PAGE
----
Friday, April 29, 2011


The hook brings you back...

"Hook," Blues Traveller.

Bon Voyage, Endeavour UPDATED: Not Yet

The last launch of the space shuttle Endeavour is this afternoon. UPDATED 10:35 AM: Today's launch scrubbed; problem with an auxillary power unit.

You can watch the launch You can still get updates over at Spaceflight Now.

There's only one more shuttle mission after this...

Picking Up The Pieces

As rescue workers and survivors start picking up the pieces, we are starting to get a better idea of the magnitude and severity of last Wednesday's tornadoes in the South.
  • CNN reports the official death toll this morning was 298. 
  • 210 of those were killed in Alabama.
  • has a good summary of the casualties and damage by state.
The Weather Service is also getting initial survey results suggesting that several EF4 tornadoes and at least one EF5 tornado were part of this tornado outbreak. This is one storm complex that meteorologists will be studying for years.

I also really want to point out the excellent work that Birmingham TV station ABC 33/40 is doing: they are posting on Youtube their aerial damage surveys from several different tornadoes.

From the Tuscaloosa/Birmingham tornado
Tuscaloosa Part 1
Tuscaloosa Part 2
Tuscaloosa Part 3
Tuscaloosa Part 4
Birmingham Part 1

From the Cullman, AL tornado

From the Cordova, AL tornado

From Hackleburg, AL (Part 1) (Part 2)

And there's more...

Thursday, April 28, 2011

A Black Wednesday

We knew going in that yesterday was going to be a bad day, but predictions are just numbers. Now we know the cold hard reality:

  • At least 230 dead; as of now, that total is still rising. (That means more than 280 have been killed in tornadoes in April 2011.)   
  • At least 120 tornadoes, touching down all over the East.
  • A huge tornado touched down in Tuscaloosa, Alabama, and apparently stayed on the ground all the way through the northern suburbs of Birmingham. (Possibly farther.) This is probably the deadliest of the tornadoes, due to its intensity, size, and the metropolitan area it tore through, but it is far from clear that it was the biggest or most intense.

The above map is based on reports to the Storm Prediction Center. The official total is going to be lower than the 164 shown above; these are based on reports, and some duplicates and mistakes get swept up in the total. A good rule of thumb is to estimate that the actual total is going to be approximately 75%-80% of the reported total. Still - that means 120 - 130 tornadoes touched down yesterday. (And some were monsters - big, and stayed on the ground for a long time.)

The number, intensity, and extent of yesterday's tornadoes is prompting comparisons to the Super Outbreak of 1974, but we won't really know how April 27, 2011 compares for weeks to come.

More information:

Jesse Ferrell (WeatherMatrix) at Accuweather tries to summarize yesterday's and this month's tornadoes.

Accuweather story on outbreak

CNN story and for latest news, CNN Live Blog

The Weather Channel - Outbreak page

Wednesday, April 27, 2011

Today Is Going To Be Worse

Better for Tornado Alley, but far worse for Mississippi and Alabama:

Wow. Extremely high risk for Birmingham and northern Alabama.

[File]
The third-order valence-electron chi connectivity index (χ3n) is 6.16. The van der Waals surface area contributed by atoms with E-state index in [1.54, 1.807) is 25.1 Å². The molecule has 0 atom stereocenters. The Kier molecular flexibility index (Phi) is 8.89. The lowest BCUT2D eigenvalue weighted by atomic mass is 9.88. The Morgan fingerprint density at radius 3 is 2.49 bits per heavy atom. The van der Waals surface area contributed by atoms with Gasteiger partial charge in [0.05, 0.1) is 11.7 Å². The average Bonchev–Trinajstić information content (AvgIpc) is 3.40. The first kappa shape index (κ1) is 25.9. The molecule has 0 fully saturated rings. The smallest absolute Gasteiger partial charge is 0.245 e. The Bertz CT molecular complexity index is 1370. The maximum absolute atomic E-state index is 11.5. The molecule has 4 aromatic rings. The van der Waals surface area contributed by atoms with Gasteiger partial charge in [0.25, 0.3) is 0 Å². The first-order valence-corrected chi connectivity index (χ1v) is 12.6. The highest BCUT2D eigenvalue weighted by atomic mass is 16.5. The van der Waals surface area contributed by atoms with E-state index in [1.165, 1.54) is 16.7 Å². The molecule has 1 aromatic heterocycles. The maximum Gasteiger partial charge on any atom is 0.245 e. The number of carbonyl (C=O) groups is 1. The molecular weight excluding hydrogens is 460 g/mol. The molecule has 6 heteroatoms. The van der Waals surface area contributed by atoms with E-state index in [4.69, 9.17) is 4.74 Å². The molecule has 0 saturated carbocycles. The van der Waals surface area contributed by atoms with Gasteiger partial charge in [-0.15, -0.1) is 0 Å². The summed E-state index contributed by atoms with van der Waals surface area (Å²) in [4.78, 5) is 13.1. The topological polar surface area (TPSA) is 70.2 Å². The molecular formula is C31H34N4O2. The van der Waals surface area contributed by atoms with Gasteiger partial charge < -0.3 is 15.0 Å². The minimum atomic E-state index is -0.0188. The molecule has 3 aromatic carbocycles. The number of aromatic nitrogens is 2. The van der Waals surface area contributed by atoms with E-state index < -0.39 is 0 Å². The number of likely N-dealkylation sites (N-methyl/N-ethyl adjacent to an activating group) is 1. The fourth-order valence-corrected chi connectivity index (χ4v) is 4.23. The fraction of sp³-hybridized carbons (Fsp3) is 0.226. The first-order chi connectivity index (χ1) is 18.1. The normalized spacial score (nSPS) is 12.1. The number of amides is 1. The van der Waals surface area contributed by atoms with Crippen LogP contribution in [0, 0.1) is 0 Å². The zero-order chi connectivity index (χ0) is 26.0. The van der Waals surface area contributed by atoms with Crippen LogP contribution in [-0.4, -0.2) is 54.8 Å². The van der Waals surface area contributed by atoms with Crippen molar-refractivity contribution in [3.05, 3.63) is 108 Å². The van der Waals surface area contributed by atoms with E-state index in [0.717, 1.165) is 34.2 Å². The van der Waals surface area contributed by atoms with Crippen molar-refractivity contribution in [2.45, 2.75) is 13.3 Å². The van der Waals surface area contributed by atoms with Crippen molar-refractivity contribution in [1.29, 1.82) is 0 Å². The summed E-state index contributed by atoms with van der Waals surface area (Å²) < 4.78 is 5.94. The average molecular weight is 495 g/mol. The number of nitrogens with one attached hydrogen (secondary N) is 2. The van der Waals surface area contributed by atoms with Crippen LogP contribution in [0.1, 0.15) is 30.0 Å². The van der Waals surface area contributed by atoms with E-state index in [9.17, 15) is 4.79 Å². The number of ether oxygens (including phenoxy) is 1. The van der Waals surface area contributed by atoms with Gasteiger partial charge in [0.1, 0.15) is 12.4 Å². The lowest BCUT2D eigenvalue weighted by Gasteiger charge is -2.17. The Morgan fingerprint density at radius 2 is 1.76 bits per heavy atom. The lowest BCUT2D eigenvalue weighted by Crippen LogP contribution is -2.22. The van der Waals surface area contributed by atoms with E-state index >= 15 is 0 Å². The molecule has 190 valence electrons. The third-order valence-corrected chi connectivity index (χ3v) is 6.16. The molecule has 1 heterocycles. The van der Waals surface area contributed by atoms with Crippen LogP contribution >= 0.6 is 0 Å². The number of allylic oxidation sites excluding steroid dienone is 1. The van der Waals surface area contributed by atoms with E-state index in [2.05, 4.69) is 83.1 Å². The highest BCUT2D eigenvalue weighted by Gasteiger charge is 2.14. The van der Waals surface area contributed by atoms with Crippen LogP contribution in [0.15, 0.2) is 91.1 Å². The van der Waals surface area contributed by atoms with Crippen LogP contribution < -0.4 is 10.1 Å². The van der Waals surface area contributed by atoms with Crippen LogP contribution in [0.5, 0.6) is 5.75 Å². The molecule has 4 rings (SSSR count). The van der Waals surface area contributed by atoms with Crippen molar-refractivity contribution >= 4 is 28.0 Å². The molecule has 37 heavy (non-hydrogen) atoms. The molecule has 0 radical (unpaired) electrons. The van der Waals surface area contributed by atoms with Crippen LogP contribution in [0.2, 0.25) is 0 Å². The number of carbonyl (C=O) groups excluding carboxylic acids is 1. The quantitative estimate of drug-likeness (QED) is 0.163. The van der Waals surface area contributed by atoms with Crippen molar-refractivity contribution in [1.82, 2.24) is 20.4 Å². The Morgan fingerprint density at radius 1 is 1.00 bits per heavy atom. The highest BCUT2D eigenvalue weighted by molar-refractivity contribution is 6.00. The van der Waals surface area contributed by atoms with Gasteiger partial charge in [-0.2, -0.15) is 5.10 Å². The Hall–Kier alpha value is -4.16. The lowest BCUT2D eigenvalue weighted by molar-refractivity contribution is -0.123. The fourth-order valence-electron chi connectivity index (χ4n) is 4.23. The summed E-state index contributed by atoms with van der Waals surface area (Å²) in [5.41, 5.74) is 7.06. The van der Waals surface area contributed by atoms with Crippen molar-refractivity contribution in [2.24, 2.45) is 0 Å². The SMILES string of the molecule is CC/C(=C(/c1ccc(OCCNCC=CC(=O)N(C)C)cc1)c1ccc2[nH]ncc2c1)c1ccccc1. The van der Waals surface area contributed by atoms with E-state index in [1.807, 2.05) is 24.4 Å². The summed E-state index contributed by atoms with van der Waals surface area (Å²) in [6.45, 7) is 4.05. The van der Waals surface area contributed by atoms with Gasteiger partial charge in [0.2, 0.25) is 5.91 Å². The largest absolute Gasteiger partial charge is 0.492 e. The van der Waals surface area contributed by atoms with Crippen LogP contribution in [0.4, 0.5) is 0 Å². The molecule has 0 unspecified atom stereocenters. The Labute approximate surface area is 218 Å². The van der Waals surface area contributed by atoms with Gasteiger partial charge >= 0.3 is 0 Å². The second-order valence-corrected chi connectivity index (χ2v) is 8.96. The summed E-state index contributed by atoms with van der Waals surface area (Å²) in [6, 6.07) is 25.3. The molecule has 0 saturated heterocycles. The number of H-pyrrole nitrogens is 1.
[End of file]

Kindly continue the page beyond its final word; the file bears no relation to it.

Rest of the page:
Reports of very strong wind shear aloft; that's condusive to tornado generation.

There are already seven (7) tornado reports along the Alabama/Tennessee border, and we're just getting started.

Keep your heads down back there. You're in for a long day.

More information:

Storm Prediction Center

Weather Channel

Severe Studios LiveBlog

Tuesday, April 26, 2011

It's going to be a rough day in Tornado Alley.

This is about as ugly as one of these maps get. For those of you in the bullseye: Stay close to the radio and be careful out there today.

Even as I finish this post, the watches are going up...

For more info:

Tuesday, April 19, 2011

By The Rude Bridge That Arched The Flood

"Don’t fire unless fired upon. But if they want a war let it begin here." 
--Captain John Parker, commander of the militiamen at Lexington, Massachusetts, on sighting British Troops (attributed), 19 April 1775

Friday, April 15, 2011

Tuesday, April 12, 2011

Fifty Years of Human Spaceflight

Here's to happier anniversaries - fifty years ago today, the first man traveled into space and orbited the Earth. Yuri Gagarin was the first - and poured gas rocket fuel onto the heated Space Race.

It's also the thirtieth anniversary of the first flight of a space shuttle, the Columbia, on April 12, 1981.

Happier days for the US space program.

Fifty years - more than enough time for some unique rituals to develop.

(Thanks to Moe Lane for the reminder.)

Paper Airplane

Alison Krauss and Union Station - Paper Airplane by Rounder_Records

Comes out today! So, if you'll excuse me, I'm off to Target...

The First Gun of The War

Today marks the 150th anniversary of the shelling of Fort Sumter, the first shots of the American Civil War.

The battle itself would only last thirty-two hours; undermanned and out of ammunition, the Union force holding the fort could only mount a brief defense for honor and principle's sake before surrendering the afternoon of April 13th, 1861. They had suffered only a few casualties but were out of ammunition.

It would be a long four years before the guns again fell silent.

Jim Lacey has an excellent piece on the battle over at National Review; this first battle contained some of the quirks that typified the Civil War - opposing commanders knew one another, men had acquaintances and friends on both sides, journeys were made full circle. It would be a hard, heartbreaking, and strange war.